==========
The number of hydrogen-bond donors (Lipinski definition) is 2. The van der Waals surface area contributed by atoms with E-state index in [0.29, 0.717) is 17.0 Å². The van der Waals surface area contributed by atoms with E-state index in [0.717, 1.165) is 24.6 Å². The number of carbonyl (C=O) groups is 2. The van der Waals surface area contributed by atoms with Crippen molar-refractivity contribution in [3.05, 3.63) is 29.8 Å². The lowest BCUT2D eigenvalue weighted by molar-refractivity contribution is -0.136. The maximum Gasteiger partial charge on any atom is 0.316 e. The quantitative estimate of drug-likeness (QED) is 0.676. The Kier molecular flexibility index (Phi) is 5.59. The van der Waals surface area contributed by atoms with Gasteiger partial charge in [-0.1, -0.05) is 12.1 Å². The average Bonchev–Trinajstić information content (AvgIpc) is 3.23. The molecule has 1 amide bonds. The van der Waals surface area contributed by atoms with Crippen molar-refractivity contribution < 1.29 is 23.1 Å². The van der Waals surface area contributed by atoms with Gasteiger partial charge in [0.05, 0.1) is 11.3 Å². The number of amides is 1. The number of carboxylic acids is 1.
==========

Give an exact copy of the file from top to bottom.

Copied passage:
The number of hydrogen-bond donors (Lipinski definition) is 2. The van der Waals surface area contributed by atoms with E-state index in [0.29, 0.717) is 17.0 Å². The van der Waals surface area contributed by atoms with E-state index in [0.717, 1.165) is 24.6 Å². The number of carbonyl (C=O) groups is 2. The van der Waals surface area contributed by atoms with Crippen molar-refractivity contribution in [3.05, 3.63) is 29.8 Å². The lowest BCUT2D eigenvalue weighted by molar-refractivity contribution is -0.136. The maximum Gasteiger partial charge on any atom is 0.316 e. The quantitative estimate of drug-likeness (QED) is 0.676. The Kier molecular flexibility index (Phi) is 5.59. The van der Waals surface area contributed by atoms with Gasteiger partial charge in [-0.1, -0.05) is 12.1 Å². The average Bonchev–Trinajstić information content (AvgIpc) is 3.23. The molecule has 1 amide bonds. The van der Waals surface area contributed by atoms with Crippen molar-refractivity contribution < 1.29 is 23.1 Å². The van der Waals surface area contributed by atoms with Gasteiger partial charge in [0.05, 0.1) is 11.3 Å². The number of amides is 1. The number of carboxylic acids is 1.